Etched against the burgeoning lower Manhattan skyline, a lone figure rowed his tiny skiff toward the white-capped inner port. This was no fitness buff; his dark suit and bowler hat rose and dipped rhythmically from one ship to another, visits to each brief and businesslike.
The year was 1868. The solitary oarsman was John J. Kiernan, an innovative pioneer in the field of financial news-gathering. Today he is remembered for hiring Wall Street Journal founders Charles Henry Dow and William Davis Jones as early leg-men in his growing financial news bureau.
Kiernan’s daily rowing missions allowed him to scavenge days-old newspapers from ships newly arrived from London and other distant ports. This information would be distilled into news items, then relayed by Kiernan and his messengers to Wall Street Financial News Bureau subscribers. Besides scanning news from overseas papers, Kiernan interviewed ship’s officers and well-informed businessmen on board.
His office, soon known as “Kiernan’s Corner,” was located fittingly at Wall and Broad Street, site of today’s New York Stock Exchange. Hiring Dow and Jones in 1880 was at once a stroke of genius, and a source of future regret, for the 35-year-old Brooklyn-born entrepreneur.
The eldest of six children of Irish immigrants Frank and Ellen Kiernan, John J. was born in Brooklyn on February 1, 1845. Armed with only a grade school education, he found work as a lad of 12 running errands for the Magnetic Telegraph Company, later becoming a Western Union messenger.
While delivering dispatches in the financial district, Kiernan quickly saw the value businessmen put upon his service. They snapped up Kiernan’s messages and offered money for other news coming across the wires. Using his own small savings and borrowing from friends and family, Kiernan decided to launch his own news business in 1869.
Subscribers to Kiernan’s News Agency paid $300 per month for late-breaking news items in the shipping, rail-road and construction fields, as well as other financial information.
Bell Telephone would not be created until 1877, a dozen years after the Civil War. Thus news-gathering was conducted largely on a face-to-face basis. Shoe leather and salesmanship were often key to coaxing items from often reluctant financiers, shipping and manufacturing moguls.
As his financial news agency prospered, thanks, in part, to hard work and long hours from Dow and Jones, Kiernan was free to turn his attention to politics. As a Democrat, he won two terms as a state senator, beginning in 1881, and is credited with authoring bills to improve New York Harbor and its ferry service.
Kiernan’s proudest moment may have come in 1880 during Charles Stewart Parnell’s visit to America. The senator-to-be escorted Ireland’s leading home-rule advocate through Wall Street and into the Stock Exchange. There, Parnell was introduced to financial movers and shakers, many of whom were friends of Kiernan. His plea for “subscriptions” to improve living conditions among Ireland’s distressed tenant farmers won great support.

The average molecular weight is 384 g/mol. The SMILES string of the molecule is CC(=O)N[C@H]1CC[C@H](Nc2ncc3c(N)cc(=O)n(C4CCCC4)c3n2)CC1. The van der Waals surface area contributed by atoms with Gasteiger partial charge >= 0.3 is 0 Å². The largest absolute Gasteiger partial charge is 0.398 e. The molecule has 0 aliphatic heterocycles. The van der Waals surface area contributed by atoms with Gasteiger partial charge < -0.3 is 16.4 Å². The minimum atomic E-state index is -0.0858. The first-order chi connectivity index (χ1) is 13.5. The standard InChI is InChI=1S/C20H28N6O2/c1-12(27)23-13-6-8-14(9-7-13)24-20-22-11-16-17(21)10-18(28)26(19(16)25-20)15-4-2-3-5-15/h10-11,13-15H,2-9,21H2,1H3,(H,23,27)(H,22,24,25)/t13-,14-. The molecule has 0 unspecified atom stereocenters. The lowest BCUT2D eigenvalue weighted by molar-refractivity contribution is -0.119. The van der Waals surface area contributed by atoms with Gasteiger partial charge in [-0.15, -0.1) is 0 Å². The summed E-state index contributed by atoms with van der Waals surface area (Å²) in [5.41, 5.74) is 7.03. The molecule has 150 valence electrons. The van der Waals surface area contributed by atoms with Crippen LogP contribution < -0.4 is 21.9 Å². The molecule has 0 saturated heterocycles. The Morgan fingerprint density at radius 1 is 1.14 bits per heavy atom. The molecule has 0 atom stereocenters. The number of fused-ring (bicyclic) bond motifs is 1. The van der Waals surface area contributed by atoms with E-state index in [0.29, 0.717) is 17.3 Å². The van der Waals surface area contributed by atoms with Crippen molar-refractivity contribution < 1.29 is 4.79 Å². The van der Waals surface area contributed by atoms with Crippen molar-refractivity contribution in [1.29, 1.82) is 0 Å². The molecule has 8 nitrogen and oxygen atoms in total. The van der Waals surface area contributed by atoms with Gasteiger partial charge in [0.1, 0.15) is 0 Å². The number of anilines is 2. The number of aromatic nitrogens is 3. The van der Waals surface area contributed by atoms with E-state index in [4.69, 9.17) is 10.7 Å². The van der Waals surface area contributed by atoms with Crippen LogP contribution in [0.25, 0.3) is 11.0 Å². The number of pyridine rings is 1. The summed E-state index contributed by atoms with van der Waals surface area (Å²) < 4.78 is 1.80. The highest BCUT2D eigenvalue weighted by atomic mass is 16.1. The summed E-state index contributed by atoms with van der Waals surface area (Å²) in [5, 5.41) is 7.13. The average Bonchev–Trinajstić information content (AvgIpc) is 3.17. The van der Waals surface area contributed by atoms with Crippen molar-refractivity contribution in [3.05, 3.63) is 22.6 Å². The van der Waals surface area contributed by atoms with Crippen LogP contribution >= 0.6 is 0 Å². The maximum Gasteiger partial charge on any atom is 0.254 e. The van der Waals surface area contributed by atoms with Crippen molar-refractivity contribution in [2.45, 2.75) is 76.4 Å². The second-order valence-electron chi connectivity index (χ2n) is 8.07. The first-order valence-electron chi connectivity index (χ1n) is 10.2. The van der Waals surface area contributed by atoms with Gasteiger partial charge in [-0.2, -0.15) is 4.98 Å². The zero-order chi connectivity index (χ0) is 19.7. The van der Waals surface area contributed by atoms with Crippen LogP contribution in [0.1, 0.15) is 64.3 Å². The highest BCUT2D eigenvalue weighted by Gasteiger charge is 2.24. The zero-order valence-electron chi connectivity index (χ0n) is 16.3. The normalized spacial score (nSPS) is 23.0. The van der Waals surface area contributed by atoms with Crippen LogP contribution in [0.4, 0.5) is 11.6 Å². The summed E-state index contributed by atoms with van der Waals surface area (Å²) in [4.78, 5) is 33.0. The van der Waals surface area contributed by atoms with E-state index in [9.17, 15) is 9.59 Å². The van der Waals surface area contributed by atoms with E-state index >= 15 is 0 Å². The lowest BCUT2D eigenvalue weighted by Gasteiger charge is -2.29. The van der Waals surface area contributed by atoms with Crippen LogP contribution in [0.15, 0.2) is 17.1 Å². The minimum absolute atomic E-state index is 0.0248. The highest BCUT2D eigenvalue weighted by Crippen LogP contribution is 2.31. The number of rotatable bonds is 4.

While their employer turned his attention to politics, Dow and Jones saw their chance. They abandoned “Kiernan’s Corner,” and launched their own financial sheet in 1882.
In the basement of a candy store at 15 Wall Street, they began publishing a Customer’s Afternoon Letter. In little more than a year, they had 1,000 customers. Eventually, the newsletter became the Wall Street Journal.
Kiernan saw his news bureau slowly decline. He brought in William P. Sullivan as a partner, but they quarreled privately, in print, and finally in court. In 1888 Sullivan bought the Kiernan News Agency for what the New York Times said was “a few thousand dollars.”
No longer a senator and stripped of his agency, Kiernan, was anxious to regain a measure of his old political clout. He was honored by leading political figures, from ward through federal levels, at a testimonial dinner in July, 1883.
“The illustrious senator,” wrote the New York Times, “has earned the applause of his Democratic supporters by his uniform sobriety and good behavior. It was never reported of him, as it has been of some of his associates, that he has been addicted to the flowing bowl… So shining an example…should not pass without recognition.”
When Kiernan’s supporters nominated him to fill a post as surveyor for the Port of New York, the Times had new praise: “He is very popular, and has many friends who would be very glad to see him get this job.”
However, Kiernan’s dreams of future glory weren’t to be. What the doctors had said was a heavy cold developed into pneumonia and heart failure. On November 29, 1893, John J. Kiernan, at the young age of 48, died on his Brooklyn home.
A century after his death, New York State archives turned up only a one-page, 252-word account of Senator Kiernan’s accomplishments.
This article originally appeared in Irish America’s November / December 1996 issue.